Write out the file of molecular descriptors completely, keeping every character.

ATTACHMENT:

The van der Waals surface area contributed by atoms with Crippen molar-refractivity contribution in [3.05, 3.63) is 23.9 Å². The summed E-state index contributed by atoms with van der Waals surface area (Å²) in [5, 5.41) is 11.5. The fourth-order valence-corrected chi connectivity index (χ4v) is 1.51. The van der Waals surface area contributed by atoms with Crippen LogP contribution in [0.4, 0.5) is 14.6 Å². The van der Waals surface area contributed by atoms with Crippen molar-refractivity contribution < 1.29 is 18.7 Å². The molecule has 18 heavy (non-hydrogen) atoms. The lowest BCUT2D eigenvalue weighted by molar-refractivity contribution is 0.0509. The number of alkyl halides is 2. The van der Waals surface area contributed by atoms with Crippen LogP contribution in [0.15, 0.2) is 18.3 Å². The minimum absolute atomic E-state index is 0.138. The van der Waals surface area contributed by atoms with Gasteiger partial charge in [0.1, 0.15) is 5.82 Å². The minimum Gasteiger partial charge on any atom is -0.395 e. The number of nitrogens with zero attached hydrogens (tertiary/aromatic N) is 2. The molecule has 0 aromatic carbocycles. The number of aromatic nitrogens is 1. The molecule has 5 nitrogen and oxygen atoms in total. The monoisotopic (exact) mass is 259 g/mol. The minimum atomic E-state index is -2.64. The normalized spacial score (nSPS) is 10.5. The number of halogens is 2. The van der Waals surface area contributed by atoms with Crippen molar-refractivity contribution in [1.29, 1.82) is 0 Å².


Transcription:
The van der Waals surface area contributed by atoms with Crippen molar-refractivity contribution in [3.05, 3.63) is 23.9 Å². The summed E-state index contributed by atoms with van der Waals surface area (Å²) in [5, 5.41) is 11.5. The fourth-order valence-corrected chi connectivity index (χ4v) is 1.51. The van der Waals surface area contributed by atoms with Crippen LogP contribution in [0.4, 0.5) is 14.6 Å². The van der Waals surface area contributed by atoms with Crippen molar-refractivity contribution < 1.29 is 18.7 Å². The molecule has 18 heavy (non-hydrogen) atoms. The lowest BCUT2D eigenvalue weighted by molar-refractivity contribution is 0.0509. The number of alkyl halides is 2. The van der Waals surface area contributed by atoms with Crippen LogP contribution in [0.15, 0.2) is 18.3 Å². The minimum absolute atomic E-state index is 0.138. The van der Waals surface area contributed by atoms with Gasteiger partial charge in [0.1, 0.15) is 5.82 Å². The minimum Gasteiger partial charge on any atom is -0.395 e. The number of nitrogens with zero attached hydrogens (tertiary/aromatic N) is 2. The molecule has 0 aromatic carbocycles. The number of aromatic nitrogens is 1. The molecule has 5 nitrogen and oxygen atoms in total. The monoisotopic (exact) mass is 259 g/mol. The minimum atomic E-state index is -2.64. The normalized spacial score (nSPS) is 10.5. The number of halogens is 2. The van der Waals surface area contributed by atoms with Crippen molar-refractivity contribution in [1.29, 1.82) is 0 Å².